A white dot on a black screen is following the spectator movements while he/she is using a computer mouse in front of it. Without activity, the installation diffuses the sound of human breath, barely audible. When the dot moves, the voice of a woman appears: static, then beginning to grow and increasing rapidly with the hand actioning the mouse. As the spectator’s gesture develops or focuses on a point, speeding up or slowing down, the sound unfolds and develops itself. The voice shifts from breathing to whispering, from singing to shouting, from the tiniest details to burgeoning vocals. The voice is reacting to the gesture and requests it. The sound gradually gives a shape to an acoustic body that reveals itself through the tactile exploration – although its interpretation remains offered to the audience.

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Ce qui nous regarde

installation, 2005

installation, 2005
Emmanuel Berriet and Thierry Fournier

The installation Ce qui nous regarde proposes a space in which the audience leave traces of its passages and movements, asking words and images and being questioned at their turn. In front of a large panoramic screen showing of a large number of words and questions, the presence and the movements of the spectators triggers the apparition of several videos trating the subject of development. The project proposes an hybrid form between cinema and interactive installation.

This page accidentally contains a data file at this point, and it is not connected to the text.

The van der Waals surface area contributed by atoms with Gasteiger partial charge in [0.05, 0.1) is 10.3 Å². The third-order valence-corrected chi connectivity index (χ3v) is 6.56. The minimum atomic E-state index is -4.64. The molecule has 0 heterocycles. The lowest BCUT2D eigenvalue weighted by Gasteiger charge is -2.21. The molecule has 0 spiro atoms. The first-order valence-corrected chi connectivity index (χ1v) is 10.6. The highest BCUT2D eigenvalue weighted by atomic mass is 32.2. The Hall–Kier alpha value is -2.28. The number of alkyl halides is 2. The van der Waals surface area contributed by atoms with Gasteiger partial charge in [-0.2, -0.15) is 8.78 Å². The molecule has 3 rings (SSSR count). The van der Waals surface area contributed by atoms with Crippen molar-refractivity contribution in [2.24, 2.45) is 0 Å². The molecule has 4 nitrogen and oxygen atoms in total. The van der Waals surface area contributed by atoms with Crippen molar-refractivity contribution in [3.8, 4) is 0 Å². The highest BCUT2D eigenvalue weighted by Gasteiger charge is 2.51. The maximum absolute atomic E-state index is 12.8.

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Stories Machine

sound installation, 2004

Sound installation, 2004
Objects design: Zarko
Landscape design: Pascale Langrand and François Schelameur

The Garden of the Navel is a collective project based on an imaginary mythology that ironically names Pougne-Hérisson (a hamlet of 200 inhabitants) as the homeland of tales, where “all stories come from, and where they should come back”. The Stories Machine is an interactive sound installation which composes a soundscape with the stories that the visitors leave themselves. Several microphones are placed in the garden, in which visitors are invited to leave a story of their own, lasting anything from a few seconds to a few minutes, that will then be stored by the installation. As soon as it has been recorded, each story lives its own life and occupies the space. The lifetime of a story is unlimited: it is always heard immediately after it has been recorded, but it may reappear weeks or months later. The space of the Garden develops and grows with time: it is nurtured, visited and searched by the visitors themselves, like a talking landscape, organic and unpredictable.